Huawei Executive’s Arrest Fuels Trade War Fears

At dinner with China’s president, Xi Jinping, on Saturday night in Buenos Aires, President Trump celebrated their “special” relationship and all but predicted they would emerge with a truce in the trade war between the United States and China.

Seven thousand miles away, unbeknown to both leaders, Canadian police acting at the request of the United States were in the process of detaining Meng Wanzhou, a top executive of one of China’s flagship technology firms, as she changed planes in Vancouver, The New York Times informs.

The Justice Department is investigating Meng’s company, Huawei, on charges of violating sanctions on Iran, and her arrest was meant as a warning shot by the Trump administration in its campaign to limit the global spread of Chinese technology. But it has thrown Trump’s trade negotiations with Beijing into disarray, drawing a sharp protest from the Chinese government and sending financial markets into a panicky swoon, before a modest recovery on Thursday afternoon.

The timing of the arrest, some experts said, could feed the suspicion of Chinese officials that nationalist factions in the Trump administration were trying to sabotage the trade deal. Their mood had already soured since Saturday, when the White House announced the two sides had agreed to 90 days of talks, amid confusion over the timetable and doubts that the Chinese would agree to the trade concessions described by Trump.

“To detain someone without giving clear reason is an obvious violation of human rights,” said Geng Shuang, a spokesman for China’s Foreign Ministry, who demanded Meng’s immediate release.

For Xi, these experts said, the episode might be seen as an embarrassing loss of face, The Times noted.

Huawei and Meng, who in addition to being the company’s chief financial officer is the daughter of its founder, are at the pinnacle of China’s corporate world, which will increase the pressure on Xi to demand her release. It will also increase the pressure on Trump to weigh the diplomatic fallout of detaining Meng, especially after a meeting that he hailed as a breakthrough and a testament to his friendship with Mr. Xi.

The United States and China have carried on trade negotiations amid such tensions before. Talks continued this year as the administration was planning to punish ZTE, another Chinese technology company that violated American sanctions, though Trump ultimately offered it a reprieve.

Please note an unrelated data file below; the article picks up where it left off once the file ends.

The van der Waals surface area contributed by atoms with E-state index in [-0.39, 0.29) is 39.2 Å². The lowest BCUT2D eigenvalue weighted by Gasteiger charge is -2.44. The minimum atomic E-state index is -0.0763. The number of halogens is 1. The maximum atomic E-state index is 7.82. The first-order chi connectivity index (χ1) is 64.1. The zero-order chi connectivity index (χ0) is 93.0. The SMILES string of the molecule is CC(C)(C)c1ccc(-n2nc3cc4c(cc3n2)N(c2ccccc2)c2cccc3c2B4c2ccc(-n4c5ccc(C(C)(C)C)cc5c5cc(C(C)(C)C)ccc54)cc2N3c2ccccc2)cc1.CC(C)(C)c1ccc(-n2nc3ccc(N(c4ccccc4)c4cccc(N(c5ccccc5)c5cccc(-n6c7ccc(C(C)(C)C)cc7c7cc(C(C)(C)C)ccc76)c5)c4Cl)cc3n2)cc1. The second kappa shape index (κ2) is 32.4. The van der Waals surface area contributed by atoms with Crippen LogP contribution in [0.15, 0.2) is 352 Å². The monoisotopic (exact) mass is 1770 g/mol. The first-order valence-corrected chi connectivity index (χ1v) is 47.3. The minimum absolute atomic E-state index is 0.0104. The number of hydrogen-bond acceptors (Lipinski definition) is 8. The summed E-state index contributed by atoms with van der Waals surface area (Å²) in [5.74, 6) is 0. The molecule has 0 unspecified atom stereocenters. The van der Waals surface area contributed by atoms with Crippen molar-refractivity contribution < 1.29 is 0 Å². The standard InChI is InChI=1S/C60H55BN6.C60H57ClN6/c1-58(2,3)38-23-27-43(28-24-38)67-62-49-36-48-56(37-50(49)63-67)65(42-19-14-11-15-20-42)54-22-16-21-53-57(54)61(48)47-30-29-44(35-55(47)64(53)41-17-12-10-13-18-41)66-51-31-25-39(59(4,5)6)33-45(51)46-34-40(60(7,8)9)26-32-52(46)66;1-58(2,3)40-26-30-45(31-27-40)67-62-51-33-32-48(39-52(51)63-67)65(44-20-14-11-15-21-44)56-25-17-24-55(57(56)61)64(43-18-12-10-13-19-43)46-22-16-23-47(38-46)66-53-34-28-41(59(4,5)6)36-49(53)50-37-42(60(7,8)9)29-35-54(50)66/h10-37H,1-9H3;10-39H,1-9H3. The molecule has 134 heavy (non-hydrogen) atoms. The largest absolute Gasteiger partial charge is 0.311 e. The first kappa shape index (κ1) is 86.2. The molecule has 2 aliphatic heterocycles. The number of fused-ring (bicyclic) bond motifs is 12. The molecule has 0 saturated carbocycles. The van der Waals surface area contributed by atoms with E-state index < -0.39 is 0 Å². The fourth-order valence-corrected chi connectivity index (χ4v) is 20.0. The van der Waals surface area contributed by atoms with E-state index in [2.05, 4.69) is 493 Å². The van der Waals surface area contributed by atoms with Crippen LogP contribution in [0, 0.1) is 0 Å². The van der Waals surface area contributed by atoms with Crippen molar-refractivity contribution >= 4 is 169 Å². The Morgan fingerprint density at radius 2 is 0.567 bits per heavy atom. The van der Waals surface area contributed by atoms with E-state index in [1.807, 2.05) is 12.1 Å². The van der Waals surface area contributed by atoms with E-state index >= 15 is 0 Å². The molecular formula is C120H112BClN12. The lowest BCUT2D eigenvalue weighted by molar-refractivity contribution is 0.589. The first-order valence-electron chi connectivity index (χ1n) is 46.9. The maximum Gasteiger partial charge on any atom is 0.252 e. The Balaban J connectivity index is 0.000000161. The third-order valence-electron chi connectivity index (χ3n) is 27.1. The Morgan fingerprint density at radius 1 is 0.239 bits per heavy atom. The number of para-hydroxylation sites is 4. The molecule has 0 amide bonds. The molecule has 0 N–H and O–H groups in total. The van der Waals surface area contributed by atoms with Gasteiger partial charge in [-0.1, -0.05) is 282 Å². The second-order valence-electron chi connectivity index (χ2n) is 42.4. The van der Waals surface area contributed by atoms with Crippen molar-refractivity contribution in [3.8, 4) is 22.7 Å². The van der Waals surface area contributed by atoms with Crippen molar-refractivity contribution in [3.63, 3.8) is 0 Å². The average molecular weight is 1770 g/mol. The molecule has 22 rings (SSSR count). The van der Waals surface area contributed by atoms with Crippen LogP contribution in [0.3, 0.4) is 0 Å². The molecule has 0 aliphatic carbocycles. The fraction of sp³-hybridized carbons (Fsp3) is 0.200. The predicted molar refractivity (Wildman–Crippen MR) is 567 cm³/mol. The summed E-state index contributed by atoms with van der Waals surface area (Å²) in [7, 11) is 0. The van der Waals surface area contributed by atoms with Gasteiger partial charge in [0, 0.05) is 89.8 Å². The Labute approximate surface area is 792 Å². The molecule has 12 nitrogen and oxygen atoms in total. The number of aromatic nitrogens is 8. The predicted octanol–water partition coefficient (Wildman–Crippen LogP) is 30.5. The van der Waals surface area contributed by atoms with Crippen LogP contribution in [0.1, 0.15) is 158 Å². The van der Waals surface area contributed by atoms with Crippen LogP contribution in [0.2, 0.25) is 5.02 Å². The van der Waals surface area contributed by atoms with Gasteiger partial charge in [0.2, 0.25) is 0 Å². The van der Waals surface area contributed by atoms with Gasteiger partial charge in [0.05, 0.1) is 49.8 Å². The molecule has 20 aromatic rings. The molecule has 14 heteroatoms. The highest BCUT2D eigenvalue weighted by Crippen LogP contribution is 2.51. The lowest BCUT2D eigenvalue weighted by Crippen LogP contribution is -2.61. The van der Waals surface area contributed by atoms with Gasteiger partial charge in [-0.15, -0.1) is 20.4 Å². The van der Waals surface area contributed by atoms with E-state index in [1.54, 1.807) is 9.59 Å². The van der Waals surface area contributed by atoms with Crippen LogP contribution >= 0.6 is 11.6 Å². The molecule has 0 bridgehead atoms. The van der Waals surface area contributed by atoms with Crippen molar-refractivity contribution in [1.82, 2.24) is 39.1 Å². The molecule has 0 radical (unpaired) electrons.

“In the past, the United States has been faced with making a deal with China in one arena while being irritated or highly concerned about others, such as human rights or security,” said Scott Kennedy, a China expert at the Center for Strategic and International Studies. “The shoe is now on the other foot, and we will have to see if China can compartmentalize this case.”

Trump’s national security adviser, John R. Bolton, said on NPR that he knew about the arrest in advance, though he did not confirm that he was told about it before the dinner. Such notifications from the Justice Department “happen with some frequency,” he said, and “we certainly don’t inform the President on every one of them.”

But the Justice Department did give advance notification to the chairman of the Senate Intelligence Committee, Senator Richard M. Burr, Republican of North Carolina, and its ranking Democrat, Senator Mark Warner of Virginia, according to two officials.

Former American officials said the awkward timing of it was most likely a coincidence that grew out of the unpredictable travel schedule of Meng. For American officials and the White House, the fact that Trump went into the meeting without knowing about the arrest raised questions about whether the President was properly briefed before a sensitive meeting with a foreign leader, The Times points out.

The news outlet also notes that American officials have raised questions about how closely linked Huawei is to Chinese security agencies and the People’s Liberation Army. The founder of Huawei and Meng’s father, Ren Zhengfei, is a former army engineer who has become one of China’s most successful entrepreneurs. American officials are pressing other countries to not enter into deals with Huawei on developing fifth-generation, or 5G, wireless service networks.

Be the first to comment

Leave a Reply

Your email address will not be published.